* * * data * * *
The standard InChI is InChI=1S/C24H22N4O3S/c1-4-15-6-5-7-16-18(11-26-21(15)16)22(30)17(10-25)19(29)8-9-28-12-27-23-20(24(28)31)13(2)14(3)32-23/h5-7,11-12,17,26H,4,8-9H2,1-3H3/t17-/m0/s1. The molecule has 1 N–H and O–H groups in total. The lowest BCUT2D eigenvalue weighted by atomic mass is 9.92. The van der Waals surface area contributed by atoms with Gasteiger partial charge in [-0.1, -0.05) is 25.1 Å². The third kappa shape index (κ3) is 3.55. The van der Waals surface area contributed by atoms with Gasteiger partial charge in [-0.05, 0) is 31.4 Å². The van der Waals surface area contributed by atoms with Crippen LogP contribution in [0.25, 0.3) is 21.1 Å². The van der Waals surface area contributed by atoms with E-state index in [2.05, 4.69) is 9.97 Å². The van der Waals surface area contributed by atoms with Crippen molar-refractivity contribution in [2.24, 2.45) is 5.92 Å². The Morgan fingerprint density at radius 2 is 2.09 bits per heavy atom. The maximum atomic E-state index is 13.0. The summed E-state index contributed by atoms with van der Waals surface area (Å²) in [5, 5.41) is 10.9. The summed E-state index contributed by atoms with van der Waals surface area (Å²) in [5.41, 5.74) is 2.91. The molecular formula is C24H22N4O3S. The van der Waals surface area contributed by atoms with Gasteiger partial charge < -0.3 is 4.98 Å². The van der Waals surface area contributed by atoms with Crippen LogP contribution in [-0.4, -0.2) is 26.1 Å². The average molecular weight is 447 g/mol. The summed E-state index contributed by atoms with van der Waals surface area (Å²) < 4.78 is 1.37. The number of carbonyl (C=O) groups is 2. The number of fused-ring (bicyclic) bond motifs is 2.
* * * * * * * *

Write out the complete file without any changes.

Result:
The standard InChI is InChI=1S/C24H22N4O3S/c1-4-15-6-5-7-16-18(11-26-21(15)16)22(30)17(10-25)19(29)8-9-28-12-27-23-20(24(28)31)13(2)14(3)32-23/h5-7,11-12,17,26H,4,8-9H2,1-3H3/t17-/m0/s1. The molecule has 1 N–H and O–H groups in total. The lowest BCUT2D eigenvalue weighted by atomic mass is 9.92. The van der Waals surface area contributed by atoms with Gasteiger partial charge in [-0.1, -0.05) is 25.1 Å². The third kappa shape index (κ3) is 3.55. The van der Waals surface area contributed by atoms with Gasteiger partial charge in [-0.05, 0) is 31.4 Å². The van der Waals surface area contributed by atoms with Crippen LogP contribution in [0.25, 0.3) is 21.1 Å². The van der Waals surface area contributed by atoms with E-state index in [2.05, 4.69) is 9.97 Å². The van der Waals surface area contributed by atoms with Crippen molar-refractivity contribution in [2.24, 2.45) is 5.92 Å². The Morgan fingerprint density at radius 2 is 2.09 bits per heavy atom. The maximum atomic E-state index is 13.0. The summed E-state index contributed by atoms with van der Waals surface area (Å²) in [5, 5.41) is 10.9. The summed E-state index contributed by atoms with van der Waals surface area (Å²) in [5.41, 5.74) is 2.91. The molecular formula is C24H22N4O3S. The van der Waals surface area contributed by atoms with Gasteiger partial charge < -0.3 is 4.98 Å². The van der Waals surface area contributed by atoms with Crippen LogP contribution in [-0.4, -0.2) is 26.1 Å². The average molecular weight is 447 g/mol. The summed E-state index contributed by atoms with van der Waals surface area (Å²) < 4.78 is 1.37. The number of carbonyl (C=O) groups is 2. The number of fused-ring (bicyclic) bond motifs is 2.